Adjusting poverty thresholds for region and metropolitan size will have impacts on the composition of the poor within these areas. Assuming that overall poverty rates are held constant, the Panel predicts that the poverty rates for the Northeast and West will increase by 2.0 and 1.7 percent respectively, while poverty rates for the Midwest and South will fall by 0.8 and 1.1 percent. Moreover, thresholds will tend to be higher as the metropolitan size of an area increases, corresponding with the costs of living. Thus, one may expect poverty rates in larger metro areas to rise while rates in rural and other non-metropolitan areas are expected to decline.

Several issues remain if the Panels proposal becomes the practice in poverty measurement. First, the Panel suggests that more work should be done to understand how housing costs vary by region, as well as to construct more accurate indexes. The Panel suggests that the current HUD methodology for updating the decennial census housing costs in intercensal years can be improved through more use of hedonic regression. Thus, a commitment to geographic adjustment requires a commitment to further research into developing index methodologies.

Second, the publics understanding of the poverty measure will be affected by making such adjustments. For instance, one advantage of the current measure is that it is reasonably easy to understand. However, the Panels proposal, if enacted, would essentially create 50 different sets of poverty thresholds, one for each metropolitan-area size category within each region. This differentiation may increase the complexity of comparing poverty rates among different areas and subgroups.

Third, critics of housing cost adjustments--and of price adjustments in general--argue that a correlation exists between prices in a given area and income. That is, since people in areas with higher housing costs tend to have higher average incomes, their larger incomes will offset the larger prices. The NAS Panel argues, however, that this correlation may not be relevant at lower income levels at which poverty thresholds are significant. The poverty measure is intended to account for minimum levels of need, and should presumably reflect geographic areas in which low-income families face higher costs. Therefore, in places where prices are greater the thresholds should be higher to correspond with them, even if peoples average income is also greater.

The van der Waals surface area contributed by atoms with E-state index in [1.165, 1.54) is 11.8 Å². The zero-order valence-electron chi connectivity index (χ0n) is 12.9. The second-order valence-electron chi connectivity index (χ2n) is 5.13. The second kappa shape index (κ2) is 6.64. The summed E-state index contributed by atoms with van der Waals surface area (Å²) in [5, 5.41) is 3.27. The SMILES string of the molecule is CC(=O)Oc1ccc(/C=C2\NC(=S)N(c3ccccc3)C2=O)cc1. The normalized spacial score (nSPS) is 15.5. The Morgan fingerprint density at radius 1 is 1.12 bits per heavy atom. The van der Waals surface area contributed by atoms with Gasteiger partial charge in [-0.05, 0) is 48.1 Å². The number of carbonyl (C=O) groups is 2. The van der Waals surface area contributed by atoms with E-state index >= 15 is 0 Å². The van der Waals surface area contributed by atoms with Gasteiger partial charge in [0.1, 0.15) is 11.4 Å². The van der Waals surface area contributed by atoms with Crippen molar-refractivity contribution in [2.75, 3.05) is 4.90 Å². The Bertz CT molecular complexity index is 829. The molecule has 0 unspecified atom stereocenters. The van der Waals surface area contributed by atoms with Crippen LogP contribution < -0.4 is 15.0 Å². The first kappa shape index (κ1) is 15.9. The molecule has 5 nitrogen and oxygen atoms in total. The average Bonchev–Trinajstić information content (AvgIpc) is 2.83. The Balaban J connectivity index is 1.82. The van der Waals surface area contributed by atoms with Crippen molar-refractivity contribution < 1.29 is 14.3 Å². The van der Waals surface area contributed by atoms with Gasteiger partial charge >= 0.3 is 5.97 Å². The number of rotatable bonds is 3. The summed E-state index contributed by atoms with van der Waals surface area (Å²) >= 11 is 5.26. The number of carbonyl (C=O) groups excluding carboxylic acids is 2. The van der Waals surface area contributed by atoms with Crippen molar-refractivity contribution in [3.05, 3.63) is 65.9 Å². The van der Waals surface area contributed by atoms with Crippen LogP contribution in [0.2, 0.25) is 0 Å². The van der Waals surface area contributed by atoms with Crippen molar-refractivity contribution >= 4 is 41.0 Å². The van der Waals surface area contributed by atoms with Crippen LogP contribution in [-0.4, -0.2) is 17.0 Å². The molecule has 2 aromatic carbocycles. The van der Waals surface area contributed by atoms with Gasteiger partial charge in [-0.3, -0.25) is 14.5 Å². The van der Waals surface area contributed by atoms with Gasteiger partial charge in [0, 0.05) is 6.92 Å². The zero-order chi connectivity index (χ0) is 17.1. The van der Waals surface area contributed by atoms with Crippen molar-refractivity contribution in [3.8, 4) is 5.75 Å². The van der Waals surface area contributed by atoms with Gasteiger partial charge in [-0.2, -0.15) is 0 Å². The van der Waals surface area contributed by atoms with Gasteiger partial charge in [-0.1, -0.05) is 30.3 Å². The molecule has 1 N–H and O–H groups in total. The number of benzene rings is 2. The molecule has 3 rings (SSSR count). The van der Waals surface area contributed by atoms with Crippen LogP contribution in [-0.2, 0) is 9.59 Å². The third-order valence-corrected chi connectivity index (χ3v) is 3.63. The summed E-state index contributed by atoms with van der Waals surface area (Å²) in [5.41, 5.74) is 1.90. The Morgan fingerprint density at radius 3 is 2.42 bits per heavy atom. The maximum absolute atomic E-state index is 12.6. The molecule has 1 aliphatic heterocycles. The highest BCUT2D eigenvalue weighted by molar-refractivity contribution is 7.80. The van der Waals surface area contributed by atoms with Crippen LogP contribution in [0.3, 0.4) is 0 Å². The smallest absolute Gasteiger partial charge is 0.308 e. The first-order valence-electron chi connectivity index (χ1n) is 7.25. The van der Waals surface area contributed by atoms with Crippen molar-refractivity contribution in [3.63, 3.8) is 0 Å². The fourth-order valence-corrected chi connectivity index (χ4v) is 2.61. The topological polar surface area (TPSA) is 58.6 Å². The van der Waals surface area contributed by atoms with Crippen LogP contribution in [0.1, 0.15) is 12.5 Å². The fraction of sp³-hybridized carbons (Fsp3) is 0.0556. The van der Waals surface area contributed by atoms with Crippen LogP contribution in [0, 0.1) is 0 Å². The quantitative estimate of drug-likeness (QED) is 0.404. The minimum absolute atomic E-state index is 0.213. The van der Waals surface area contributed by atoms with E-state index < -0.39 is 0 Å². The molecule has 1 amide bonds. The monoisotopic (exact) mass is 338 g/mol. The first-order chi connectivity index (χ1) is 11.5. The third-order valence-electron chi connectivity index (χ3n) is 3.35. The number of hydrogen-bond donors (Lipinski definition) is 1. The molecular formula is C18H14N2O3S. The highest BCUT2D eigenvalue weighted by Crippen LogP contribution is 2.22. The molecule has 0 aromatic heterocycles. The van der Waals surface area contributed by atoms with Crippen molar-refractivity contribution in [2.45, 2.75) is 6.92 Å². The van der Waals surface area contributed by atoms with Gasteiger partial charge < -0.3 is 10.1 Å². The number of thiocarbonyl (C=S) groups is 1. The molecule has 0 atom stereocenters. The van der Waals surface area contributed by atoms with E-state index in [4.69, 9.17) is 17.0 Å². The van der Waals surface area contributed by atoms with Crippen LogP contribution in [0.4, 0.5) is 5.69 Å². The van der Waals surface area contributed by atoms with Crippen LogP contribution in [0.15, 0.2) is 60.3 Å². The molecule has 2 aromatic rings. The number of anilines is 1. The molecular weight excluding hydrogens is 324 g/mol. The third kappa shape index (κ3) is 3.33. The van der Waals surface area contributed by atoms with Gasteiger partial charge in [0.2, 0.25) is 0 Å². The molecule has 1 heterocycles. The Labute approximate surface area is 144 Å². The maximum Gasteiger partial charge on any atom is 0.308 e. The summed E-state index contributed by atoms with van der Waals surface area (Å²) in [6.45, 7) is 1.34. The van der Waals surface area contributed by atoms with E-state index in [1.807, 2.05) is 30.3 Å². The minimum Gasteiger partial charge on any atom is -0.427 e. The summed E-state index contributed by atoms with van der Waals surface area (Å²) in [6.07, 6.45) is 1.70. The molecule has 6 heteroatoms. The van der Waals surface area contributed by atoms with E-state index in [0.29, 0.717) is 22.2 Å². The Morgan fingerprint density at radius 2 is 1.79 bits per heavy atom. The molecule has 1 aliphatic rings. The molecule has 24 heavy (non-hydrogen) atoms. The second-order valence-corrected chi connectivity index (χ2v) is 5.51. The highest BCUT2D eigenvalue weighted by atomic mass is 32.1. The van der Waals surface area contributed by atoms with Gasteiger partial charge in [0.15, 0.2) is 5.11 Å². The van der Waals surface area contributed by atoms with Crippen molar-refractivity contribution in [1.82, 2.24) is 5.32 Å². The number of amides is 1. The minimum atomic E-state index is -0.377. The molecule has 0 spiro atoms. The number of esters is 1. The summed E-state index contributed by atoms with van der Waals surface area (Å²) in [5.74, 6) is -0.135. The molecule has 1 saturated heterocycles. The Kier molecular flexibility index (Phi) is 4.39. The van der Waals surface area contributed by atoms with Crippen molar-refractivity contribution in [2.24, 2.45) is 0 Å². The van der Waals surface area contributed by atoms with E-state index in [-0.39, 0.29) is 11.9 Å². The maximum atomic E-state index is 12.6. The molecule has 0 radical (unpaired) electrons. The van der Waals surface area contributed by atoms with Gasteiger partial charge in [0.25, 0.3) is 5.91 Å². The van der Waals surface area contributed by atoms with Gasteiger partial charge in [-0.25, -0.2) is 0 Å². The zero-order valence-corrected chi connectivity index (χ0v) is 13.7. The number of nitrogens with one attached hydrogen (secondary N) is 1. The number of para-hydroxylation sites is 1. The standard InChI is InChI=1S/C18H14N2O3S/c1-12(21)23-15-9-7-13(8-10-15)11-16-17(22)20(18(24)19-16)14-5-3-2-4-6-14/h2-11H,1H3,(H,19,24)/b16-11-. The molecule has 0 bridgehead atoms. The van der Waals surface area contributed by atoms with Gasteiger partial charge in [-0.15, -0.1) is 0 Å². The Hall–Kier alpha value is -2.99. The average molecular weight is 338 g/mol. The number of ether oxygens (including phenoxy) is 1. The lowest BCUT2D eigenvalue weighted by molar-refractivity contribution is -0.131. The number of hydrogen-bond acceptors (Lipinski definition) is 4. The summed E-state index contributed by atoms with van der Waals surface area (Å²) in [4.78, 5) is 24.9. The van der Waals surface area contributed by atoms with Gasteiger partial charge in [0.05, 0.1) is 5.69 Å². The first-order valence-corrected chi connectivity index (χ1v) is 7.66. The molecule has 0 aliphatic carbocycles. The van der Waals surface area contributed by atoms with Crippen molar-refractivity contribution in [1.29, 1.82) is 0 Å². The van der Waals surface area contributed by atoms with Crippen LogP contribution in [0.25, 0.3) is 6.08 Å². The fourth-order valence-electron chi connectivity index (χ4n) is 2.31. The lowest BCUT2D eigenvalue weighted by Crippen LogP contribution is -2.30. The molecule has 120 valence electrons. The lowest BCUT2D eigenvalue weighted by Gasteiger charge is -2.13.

Conclusion

A majority of experts agree that poverty thresholds should account for variations in prices, and measuring differences in housing costs appears to offer the best method for making such threshold adjustments. The NAS Panel does not provide an absolute methodology or plan for making such adjustments. Rather, the Panel recommends that social scientists should continue researching ways to improve housing-cost indexes and develop general price indexes. The lack of a definitive methodology in the Panels recommendations and the problem of finding a sufficient data set may generate the most difficulty for this aspect of the proposal.

References

Citro, Constance F. and Michael, Robert T. (eds.) 1995. Measuring Poverty: A New Approach.Washington D.C.: National Academy Press.

Ruggles, Patricia. 1990. Drawing the Line: Alternative Poverty Measures and Their Implications for Public Policy. Washington, D.C.: The Urban Institute Press.

Appendix A -- Metropolitan Size Categories

Nonmetropolitan Areas

Metropolitan areas under 250,000

Metropolitan areas 250,000-500,000

Metropolitan areas 500,000-1,000,000

Metropolitan areas 1,000,000-2,500,000

Metropolitan areas 2,500,000 or more

Appendix B -- Census Regions

Region States
1. New England Connecticut, Maine, Massachusetts, New Hampshire, Rhode Island, Vermont
2. Middle Atlantic New Jersey, New York, Pennsylvania
3. E North Central Illinois, Indiana, Michigan, Ohio, Wisconsin
4. W North Central Iowa, Kansas, Minnesota, Missouri, Nebraska, North Dakota, South Dakota
5. South Atlantic Delaware, District of Columbia, Florida, Georgia, Maryland, North Carolina, South Carolina, Virginia, West Virginia
6. E South Central Alabama, Kentucky, Mississippi, Tennessee
7. W South Central Arkansas, Louisiana, Oklahoma, Texas
8. Mountain Arizona, Colorado, Idaho, Montana, Nevada, New Mexico, Utah, Wyoming
9. Pacific Alaska, California, Hawaii, Oregon, Washington